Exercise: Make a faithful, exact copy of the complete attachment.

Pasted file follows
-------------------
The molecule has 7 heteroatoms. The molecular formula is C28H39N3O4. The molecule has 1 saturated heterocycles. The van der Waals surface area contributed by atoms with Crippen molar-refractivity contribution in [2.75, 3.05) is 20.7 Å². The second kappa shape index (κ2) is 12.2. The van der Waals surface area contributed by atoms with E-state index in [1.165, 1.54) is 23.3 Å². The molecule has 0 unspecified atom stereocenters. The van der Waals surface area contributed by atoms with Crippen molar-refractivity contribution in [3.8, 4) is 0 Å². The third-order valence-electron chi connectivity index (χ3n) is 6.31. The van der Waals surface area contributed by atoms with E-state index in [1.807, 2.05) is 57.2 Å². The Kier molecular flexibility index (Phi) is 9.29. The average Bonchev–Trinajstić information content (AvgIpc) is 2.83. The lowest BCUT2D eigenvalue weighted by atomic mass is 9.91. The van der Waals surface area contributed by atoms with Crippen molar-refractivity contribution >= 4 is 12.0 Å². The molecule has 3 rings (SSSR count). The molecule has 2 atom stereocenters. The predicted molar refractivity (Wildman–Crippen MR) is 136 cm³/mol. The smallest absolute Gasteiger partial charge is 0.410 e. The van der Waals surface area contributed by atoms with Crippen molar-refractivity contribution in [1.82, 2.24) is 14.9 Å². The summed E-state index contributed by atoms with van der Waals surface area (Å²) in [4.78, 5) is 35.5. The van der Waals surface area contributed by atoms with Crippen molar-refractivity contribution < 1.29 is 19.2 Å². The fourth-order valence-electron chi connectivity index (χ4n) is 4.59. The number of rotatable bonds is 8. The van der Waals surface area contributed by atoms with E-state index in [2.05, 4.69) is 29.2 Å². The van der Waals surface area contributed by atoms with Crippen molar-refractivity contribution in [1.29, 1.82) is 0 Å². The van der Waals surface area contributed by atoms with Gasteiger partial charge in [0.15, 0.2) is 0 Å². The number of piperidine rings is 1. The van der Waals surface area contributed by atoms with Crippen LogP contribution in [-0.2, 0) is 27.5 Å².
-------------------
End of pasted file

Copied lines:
The molecule has 7 heteroatoms. The molecular formula is C28H39N3O4. The molecule has 1 saturated heterocycles. The van der Waals surface area contributed by atoms with Crippen molar-refractivity contribution in [2.75, 3.05) is 20.7 Å². The second kappa shape index (κ2) is 12.2. The van der Waals surface area contributed by atoms with E-state index in [1.165, 1.54) is 23.3 Å². The molecule has 0 unspecified atom stereocenters. The van der Waals surface area contributed by atoms with Crippen molar-refractivity contribution in [3.8, 4) is 0 Å². The third-order valence-electron chi connectivity index (χ3n) is 6.31. The van der Waals surface area contributed by atoms with E-state index in [1.807, 2.05) is 57.2 Å². The Kier molecular flexibility index (Phi) is 9.29. The average Bonchev–Trinajstić information content (AvgIpc) is 2.83. The lowest BCUT2D eigenvalue weighted by atomic mass is 9.91. The van der Waals surface area contributed by atoms with Crippen molar-refractivity contribution >= 4 is 12.0 Å². The molecule has 3 rings (SSSR count). The molecule has 2 atom stereocenters. The predicted molar refractivity (Wildman–Crippen MR) is 136 cm³/mol. The smallest absolute Gasteiger partial charge is 0.410 e. The van der Waals surface area contributed by atoms with Crippen molar-refractivity contribution in [1.82, 2.24) is 14.9 Å². The summed E-state index contributed by atoms with van der Waals surface area (Å²) in [4.78, 5) is 35.5. The van der Waals surface area contributed by atoms with Crippen molar-refractivity contribution < 1.29 is 19.2 Å². The fourth-order valence-electron chi connectivity index (χ4n) is 4.59. The number of rotatable bonds is 8. The van der Waals surface area contributed by atoms with E-state index in [2.05, 4.69) is 29.2 Å². The van der Waals surface area contributed by atoms with Crippen molar-refractivity contribution in [1.29, 1.82) is 0 Å². The van der Waals surface area contributed by atoms with Gasteiger partial charge in [0.15, 0.2) is 0 Å². The number of piperidine rings is 1. The van der Waals surface area contributed by atoms with Crippen LogP contribution in [-0.2, 0) is 27.5 Å².